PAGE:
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Asymptotic Behaviour of the Degree of Regularity of SemiRegular Polynomial Systems
 In MEGA’05, 2005. Eighth International Symposium on Effective Methods in Algebraic Geometry
"... We compute the asymptotic expansion of the degree of regularity for overdetermined semiregular sequences of algebraic equations. This degree implies bounds for the generic complexity of Gröbner bases algorithms, in particular the F5 [Fau02] algorithm. Bounds can also be derived for the XL [SPCK00] ..."
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Cited by 42 (24 self)
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We compute the asymptotic expansion of the degree of regularity for overdetermined semiregular sequences of algebraic equations. This degree implies bounds for the generic complexity of Gröbner bases algorithms, in particular the F5 [Fau02] algorithm. Bounds can also be derived for the XL [SPCK00] family of algorithms used by the cryptographic community. 1 Motivations and Results The worstcase complexity of Gröbner bases has been the object of extensive studies. In the most general case, it is well known after work by Mayr and Meyer that the complexity is doubly exponential in the number of variables. For subclasses of polynomial systems, the complexity may be much smaller. Of particular importance is the class of regular sequences of polynomials. There, it is known that after a generic linear change of variables the complexity of the computation for the degreereverselexicographic order is simply exponential in the number of variables. Moreover, in characteristic 0, these systems are generic. Our goal is to give similar complexity bounds for overdetermined systems, for a class of systems that we
Coefficients for the FarrellJones conjecture
 Preprintreihe SFB 478 — Geometrische Strukturen in der Mathematik, Heft 402
"... Abstract. We introduce the FarrellJones Conjecture with coefficients in an additive category with Gaction. This is a variant of the FarrellJones Conjecture about the algebraic K or LTheory of a group ring RG. It allows to treat twisted group rings and crossed product rings. The conjecture with ..."
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Cited by 29 (12 self)
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Abstract. We introduce the FarrellJones Conjecture with coefficients in an additive category with Gaction. This is a variant of the FarrellJones Conjecture about the algebraic K or LTheory of a group ring RG. It allows to treat twisted group rings and crossed product rings. The conjecture with coefficients is stronger than the original conjecture but it has better inheritance properties. Since known proofs using controlled algebra carry over to the setup with coefficients we obtain new results about the original FarrellJones Conjecture. The conjecture with coefficients implies the fibered version of the FarrellJones Conjecture. 1.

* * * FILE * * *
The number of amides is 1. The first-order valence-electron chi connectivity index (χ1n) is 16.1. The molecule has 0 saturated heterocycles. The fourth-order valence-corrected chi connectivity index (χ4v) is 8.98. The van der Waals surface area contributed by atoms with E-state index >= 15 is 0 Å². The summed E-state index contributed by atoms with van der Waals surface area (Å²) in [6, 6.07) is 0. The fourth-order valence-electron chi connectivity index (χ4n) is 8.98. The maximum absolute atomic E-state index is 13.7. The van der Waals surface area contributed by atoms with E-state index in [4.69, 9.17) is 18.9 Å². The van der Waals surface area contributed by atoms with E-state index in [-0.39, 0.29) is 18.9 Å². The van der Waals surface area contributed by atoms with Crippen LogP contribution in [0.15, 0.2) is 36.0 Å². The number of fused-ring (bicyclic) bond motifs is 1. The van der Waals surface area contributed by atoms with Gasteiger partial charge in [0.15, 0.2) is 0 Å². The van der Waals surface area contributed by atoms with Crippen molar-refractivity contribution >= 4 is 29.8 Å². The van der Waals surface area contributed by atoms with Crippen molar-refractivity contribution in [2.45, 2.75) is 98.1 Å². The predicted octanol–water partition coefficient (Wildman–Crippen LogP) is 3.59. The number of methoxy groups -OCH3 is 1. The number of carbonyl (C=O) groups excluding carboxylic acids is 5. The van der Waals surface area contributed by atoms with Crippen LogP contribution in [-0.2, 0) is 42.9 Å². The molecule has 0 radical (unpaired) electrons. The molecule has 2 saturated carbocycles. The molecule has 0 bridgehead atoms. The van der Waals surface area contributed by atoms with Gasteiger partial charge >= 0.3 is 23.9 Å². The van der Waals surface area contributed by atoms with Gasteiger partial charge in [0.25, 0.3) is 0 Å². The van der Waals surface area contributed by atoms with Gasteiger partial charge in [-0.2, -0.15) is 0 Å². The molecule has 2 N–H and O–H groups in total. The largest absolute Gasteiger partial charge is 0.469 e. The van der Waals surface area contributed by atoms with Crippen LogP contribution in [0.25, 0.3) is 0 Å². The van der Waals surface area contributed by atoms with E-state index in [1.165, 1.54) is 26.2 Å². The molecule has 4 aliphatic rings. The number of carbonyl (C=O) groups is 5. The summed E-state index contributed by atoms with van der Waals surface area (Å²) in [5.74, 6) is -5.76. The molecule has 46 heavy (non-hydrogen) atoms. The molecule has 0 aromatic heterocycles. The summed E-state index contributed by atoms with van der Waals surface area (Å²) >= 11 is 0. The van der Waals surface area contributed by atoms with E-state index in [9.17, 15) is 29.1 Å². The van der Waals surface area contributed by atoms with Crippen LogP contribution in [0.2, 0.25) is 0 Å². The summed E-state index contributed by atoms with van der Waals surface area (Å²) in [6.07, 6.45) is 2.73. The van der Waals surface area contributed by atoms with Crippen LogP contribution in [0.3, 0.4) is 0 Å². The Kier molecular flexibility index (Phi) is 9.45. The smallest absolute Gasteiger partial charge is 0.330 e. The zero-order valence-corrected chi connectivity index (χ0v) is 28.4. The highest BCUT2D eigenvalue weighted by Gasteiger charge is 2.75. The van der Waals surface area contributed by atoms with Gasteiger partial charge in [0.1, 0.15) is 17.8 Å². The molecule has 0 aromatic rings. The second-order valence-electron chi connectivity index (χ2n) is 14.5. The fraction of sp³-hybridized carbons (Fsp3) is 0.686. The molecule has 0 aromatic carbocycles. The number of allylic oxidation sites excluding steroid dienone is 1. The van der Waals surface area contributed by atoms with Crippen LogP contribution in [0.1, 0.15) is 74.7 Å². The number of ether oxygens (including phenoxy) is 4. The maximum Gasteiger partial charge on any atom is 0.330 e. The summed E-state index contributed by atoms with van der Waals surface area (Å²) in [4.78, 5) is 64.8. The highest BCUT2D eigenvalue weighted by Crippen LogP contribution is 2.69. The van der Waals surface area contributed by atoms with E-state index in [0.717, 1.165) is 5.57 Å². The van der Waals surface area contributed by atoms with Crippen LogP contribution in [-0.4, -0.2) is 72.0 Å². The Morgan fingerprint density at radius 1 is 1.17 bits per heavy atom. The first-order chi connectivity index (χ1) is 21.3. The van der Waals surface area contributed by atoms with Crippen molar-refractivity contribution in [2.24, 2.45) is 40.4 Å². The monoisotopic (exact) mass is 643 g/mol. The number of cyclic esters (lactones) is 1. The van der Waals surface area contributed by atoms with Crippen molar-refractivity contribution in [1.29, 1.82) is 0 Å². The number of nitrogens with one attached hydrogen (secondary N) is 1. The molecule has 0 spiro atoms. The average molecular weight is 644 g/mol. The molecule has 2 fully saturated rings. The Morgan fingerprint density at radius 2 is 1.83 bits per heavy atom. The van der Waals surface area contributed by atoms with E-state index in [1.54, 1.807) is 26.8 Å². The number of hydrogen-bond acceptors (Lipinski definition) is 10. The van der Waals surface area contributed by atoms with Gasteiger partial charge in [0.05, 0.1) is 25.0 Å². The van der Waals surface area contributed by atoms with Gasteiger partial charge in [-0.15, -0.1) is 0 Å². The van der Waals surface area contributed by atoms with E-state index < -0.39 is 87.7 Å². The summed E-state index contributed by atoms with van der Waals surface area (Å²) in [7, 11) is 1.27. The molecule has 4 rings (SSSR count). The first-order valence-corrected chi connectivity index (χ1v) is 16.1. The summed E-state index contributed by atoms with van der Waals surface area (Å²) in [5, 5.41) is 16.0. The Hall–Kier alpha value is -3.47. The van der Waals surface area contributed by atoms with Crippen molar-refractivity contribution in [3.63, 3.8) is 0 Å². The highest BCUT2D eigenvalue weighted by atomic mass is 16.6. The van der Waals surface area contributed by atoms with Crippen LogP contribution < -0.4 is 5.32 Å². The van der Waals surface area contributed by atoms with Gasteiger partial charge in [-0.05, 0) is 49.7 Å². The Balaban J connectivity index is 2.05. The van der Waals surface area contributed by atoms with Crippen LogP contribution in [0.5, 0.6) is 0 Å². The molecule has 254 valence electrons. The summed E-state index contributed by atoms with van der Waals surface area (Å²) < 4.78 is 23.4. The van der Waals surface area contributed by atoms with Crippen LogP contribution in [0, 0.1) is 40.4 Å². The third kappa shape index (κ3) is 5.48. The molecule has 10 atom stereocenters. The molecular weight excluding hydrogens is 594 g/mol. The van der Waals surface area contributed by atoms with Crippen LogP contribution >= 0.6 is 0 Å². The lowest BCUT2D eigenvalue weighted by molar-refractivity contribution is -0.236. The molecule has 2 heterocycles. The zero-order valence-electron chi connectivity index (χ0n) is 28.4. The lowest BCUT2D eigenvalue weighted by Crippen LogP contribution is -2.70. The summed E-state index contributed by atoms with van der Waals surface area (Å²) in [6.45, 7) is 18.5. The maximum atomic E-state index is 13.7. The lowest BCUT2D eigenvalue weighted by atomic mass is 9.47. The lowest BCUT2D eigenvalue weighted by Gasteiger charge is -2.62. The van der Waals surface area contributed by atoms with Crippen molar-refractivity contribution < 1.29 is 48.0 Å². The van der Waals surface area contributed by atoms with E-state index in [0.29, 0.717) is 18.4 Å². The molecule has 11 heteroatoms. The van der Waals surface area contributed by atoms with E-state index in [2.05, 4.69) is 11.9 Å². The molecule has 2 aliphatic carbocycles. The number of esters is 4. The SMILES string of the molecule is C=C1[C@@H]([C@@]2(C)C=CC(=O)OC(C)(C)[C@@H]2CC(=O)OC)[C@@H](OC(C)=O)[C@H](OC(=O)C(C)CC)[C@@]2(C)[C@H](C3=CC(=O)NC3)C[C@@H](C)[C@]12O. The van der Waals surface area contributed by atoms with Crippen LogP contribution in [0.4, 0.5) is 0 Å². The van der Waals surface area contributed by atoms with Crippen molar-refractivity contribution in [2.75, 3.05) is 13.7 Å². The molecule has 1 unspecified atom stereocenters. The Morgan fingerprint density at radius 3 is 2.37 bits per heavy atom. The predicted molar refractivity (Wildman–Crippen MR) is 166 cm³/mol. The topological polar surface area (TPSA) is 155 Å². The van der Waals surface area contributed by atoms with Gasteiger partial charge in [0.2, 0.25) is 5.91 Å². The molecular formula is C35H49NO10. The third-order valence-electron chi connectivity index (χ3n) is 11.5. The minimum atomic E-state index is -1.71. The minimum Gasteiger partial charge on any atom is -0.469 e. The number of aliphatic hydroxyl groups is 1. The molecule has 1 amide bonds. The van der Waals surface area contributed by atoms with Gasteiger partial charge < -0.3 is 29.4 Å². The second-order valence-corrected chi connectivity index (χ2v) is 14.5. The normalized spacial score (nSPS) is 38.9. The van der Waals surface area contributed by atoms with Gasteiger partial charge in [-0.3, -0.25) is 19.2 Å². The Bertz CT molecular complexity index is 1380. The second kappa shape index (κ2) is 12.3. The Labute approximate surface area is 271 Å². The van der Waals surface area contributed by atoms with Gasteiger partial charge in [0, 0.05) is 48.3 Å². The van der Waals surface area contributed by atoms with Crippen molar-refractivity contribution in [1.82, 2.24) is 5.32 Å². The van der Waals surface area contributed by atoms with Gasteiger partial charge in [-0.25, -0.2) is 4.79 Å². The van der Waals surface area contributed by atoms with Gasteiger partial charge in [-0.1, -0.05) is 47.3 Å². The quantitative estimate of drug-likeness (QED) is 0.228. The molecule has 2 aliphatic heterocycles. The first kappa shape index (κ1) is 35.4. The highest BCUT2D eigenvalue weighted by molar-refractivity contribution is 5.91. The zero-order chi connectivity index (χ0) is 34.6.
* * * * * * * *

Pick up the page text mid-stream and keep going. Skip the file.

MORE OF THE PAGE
Some differentials on KhovanovRozansky homology
"... Abstract. We study the relationship between the HOMFLY and sl(N) knot homologies introduced by Khovanov and Rozansky. For each N> 0, we show there is a spectral sequence which starts at the HOMFLY homology and converges to the sl(N) homology. As an application, we determine the KRhomology of knots ..."
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Cited by 27 (0 self)
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Abstract. We study the relationship between the HOMFLY and sl(N) knot homologies introduced by Khovanov and Rozansky. For each N> 0, we show there is a spectral sequence which starts at the HOMFLY homology and converges to the sl(N) homology. As an application, we determine the KRhomology of knots with 9 crossings or fewer. 1.
Covers of the multiplicative group of an algebraically closed field of characteristic
"... Consider the classical universal cover of the one dimensional complex torus C ∗ , which gives us the exact sequence 0 − → Z i ..."
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Cited by 17 (0 self)
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Consider the classical universal cover of the one dimensional complex torus C ∗ , which gives us the exact sequence 0 − → Z i
Fast algorithms for zerodimensional polynomial systems using duality
 APPLICABLE ALGEBRA IN ENGINEERING, COMMUNICATION AND COMPUTING
, 2001
"... Many questions concerning a zerodimensional polynomial system can be reduced to linear algebra operations in the quotient algebra A = k[X1,..., Xn]/I, where I is the ideal generated by the input system. Assuming that the multiplicative structure of the algebra A is (partly) known, we address the q ..."
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Cited by 16 (3 self)
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Many questions concerning a zerodimensional polynomial system can be reduced to linear algebra operations in the quotient algebra A = k[X1,..., Xn]/I, where I is the ideal generated by the input system. Assuming that the multiplicative structure of the algebra A is (partly) known, we address the question of speeding up the linear algebra phase for the computation of minimal polynomials and rational parametrizations in A. We present new formulæ for the rational parametrizations, extending those of Rouillier, and algorithms extending ideas introduced by Shoup in the univariate case. Our approach is based on the Amodule structure of the dual space � A. An important feature of our algorithms is that we do not require � A to be free and of rank 1. The complexity of our algorithms for computing the minimal polynomial and the rational parametrizations are O(2 n D 5/2) and O(n2 n D 5/2) respectively, where D is the dimension of A. For fixed n, this is better than algorithms based on linear algebra except when the complexity of the available matrix product has exponent less than 5/2.